There are times when we honor our departed loved ones with death notices, obituaries and eulogies. Sometimes service programs are composed for funerals and memorial services, as well.
The writing may be difficult due to grief and emotion. Please contact me if I can be assistance, but for those who prefer to do the writing, the general guide below may be useful…and I emphasize the word “general” because each situation is sensitive and unique.
What to Include in a Death Notice
There is a difference between death notices and obituaries. Death notices are a brief summaries of essential details about a person who has died. They are paid announcements submitted to a newspaper and published for a fee. They may also be published by civic associations, religious organizations, funeral parlors and online sites such as Legacy.com.
- Full name of deceased, including maiden name and nickname
- Date and place of birth
- Date and place of marriage, and name of spouse
- Date of death
- Location of death (county, city, and state)
- Cause of death (optional)
If the newspaper allows, the additional details shown below can be included.
What to Include in an Obituary
Obituaries are also fee-based, but are often more intimate. They differ depending on the size of newspaper doing the publishing. Larger newspapers usually write short form obituaries (800 words or less) — and often do not allow family members to submit the content. Instead, a journalist will write the details including a detailed biography (place of birth, places lived, life achievements), family members who preceded your loved one in death, remaining family members, time and place of death, and perhaps the cause of death.
However, smaller local and community newspapers might publish long-form obituaries which are over 800 words and more editorial. Civic associations, religious organizations, funeral parlors and online sites such as Legacy.com may also publish the obituary.
The basic death notice information (above) should be included, as well as the additional information below:
- Education, schools attended, degrees and certifications earned, and honors received
- Military service, honors and awards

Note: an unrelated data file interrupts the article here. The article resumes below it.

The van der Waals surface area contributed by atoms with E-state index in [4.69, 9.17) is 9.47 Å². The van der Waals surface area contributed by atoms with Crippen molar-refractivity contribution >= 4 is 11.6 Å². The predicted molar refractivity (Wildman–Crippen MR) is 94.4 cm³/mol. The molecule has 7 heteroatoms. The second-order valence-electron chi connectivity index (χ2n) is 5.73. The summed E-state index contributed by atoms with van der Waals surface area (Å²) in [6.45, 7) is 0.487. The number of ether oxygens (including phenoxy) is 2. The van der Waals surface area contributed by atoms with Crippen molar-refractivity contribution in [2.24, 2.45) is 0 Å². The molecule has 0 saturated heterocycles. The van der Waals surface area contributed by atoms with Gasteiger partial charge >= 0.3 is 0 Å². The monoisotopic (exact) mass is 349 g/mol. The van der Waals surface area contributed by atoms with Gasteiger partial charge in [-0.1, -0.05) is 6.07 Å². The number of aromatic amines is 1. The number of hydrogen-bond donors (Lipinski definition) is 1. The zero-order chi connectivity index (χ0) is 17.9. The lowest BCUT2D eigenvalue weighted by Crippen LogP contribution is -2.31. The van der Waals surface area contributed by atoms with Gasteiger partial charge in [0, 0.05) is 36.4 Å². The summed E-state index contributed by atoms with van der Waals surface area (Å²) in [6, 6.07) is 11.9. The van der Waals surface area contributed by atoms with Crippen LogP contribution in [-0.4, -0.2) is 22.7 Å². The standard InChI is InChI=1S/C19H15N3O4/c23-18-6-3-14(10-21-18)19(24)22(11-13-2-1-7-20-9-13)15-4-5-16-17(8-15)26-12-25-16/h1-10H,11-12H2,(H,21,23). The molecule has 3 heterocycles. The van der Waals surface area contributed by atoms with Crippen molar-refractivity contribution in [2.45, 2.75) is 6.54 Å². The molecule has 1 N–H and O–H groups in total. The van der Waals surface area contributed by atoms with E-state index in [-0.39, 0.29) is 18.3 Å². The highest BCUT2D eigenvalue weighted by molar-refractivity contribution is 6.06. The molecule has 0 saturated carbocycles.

- Employment history, job titles, awards, and special achievements
- Membership in religious, cultural, community, civic, and fraternal organizations
- Special accomplishments (competitions, volunteerism, humanitarian recognition, record-holder status, etc.)
- Hobbies and interests
- Names and relationship of family members who preceded the deceased in death (optional)
- Names and relationship of surviving family members (optional)
- Details of the funeral service.
- If there will be public service, mention the date, time, and location of service
- For private services, usually the date is mentioned (optional)
- Address to send flowers (usually the funeral home — optional)
- Name and address (or website) of charity or organization to which donations can be made
Obituaries and Eulogies are Two Totally Different Things
A eulogy is a loving and sincere funeral speech given by a friend, family member or colleague of the deceased. Ask yourself what tone is appropriate — solemn or lighthearted? This may depend on the circumstances of death and the personality of the deceased. The steps below may help as you compose and deliver a eulogy.
Consider the background of the deceased. Did he or she have a sense of humor? What was his or her proudest accomplishment? How would he or she want to be remembered? Write the eulogy in a way that honors who the deceased was and what he or she valued.
Consider the audience. Will the family appreciate hearing escapades or heartwarming stories about the deceased? Was the deceased in the military or serve as first responder? Was the deceased in the public eye or have large groups of acquaintances? Would the audience expect a serious tone or a more conversational delivery?
Consider the introduction. As you introduce yourself at the memorial, state who you are and your relationship to the deceased. Provide a brief background of the deceased and share specific instances when he or she impacted your life, and/or the life of others.
Honor the journey of the deceased. Explain why the deceased will be missed and what contributions they made to society as a whole. What obstacles did they overcome and what inspiration did they leave behind? If appropriate, include a humorous or lighthearted anecdote.
Some funerals and memorials include programs that detail the service. Words from the obituary may be included as well as names of the officiant and speakers. Some families prefer an ornate custom-designed program, while others do not. It is important to have the program proofread for flow and grammatical correctness.
Please contact me if you are struggling with the content and tone of programs, death notices, obituaries and eulogies. Feel free to visit my Services Page for additional writing help.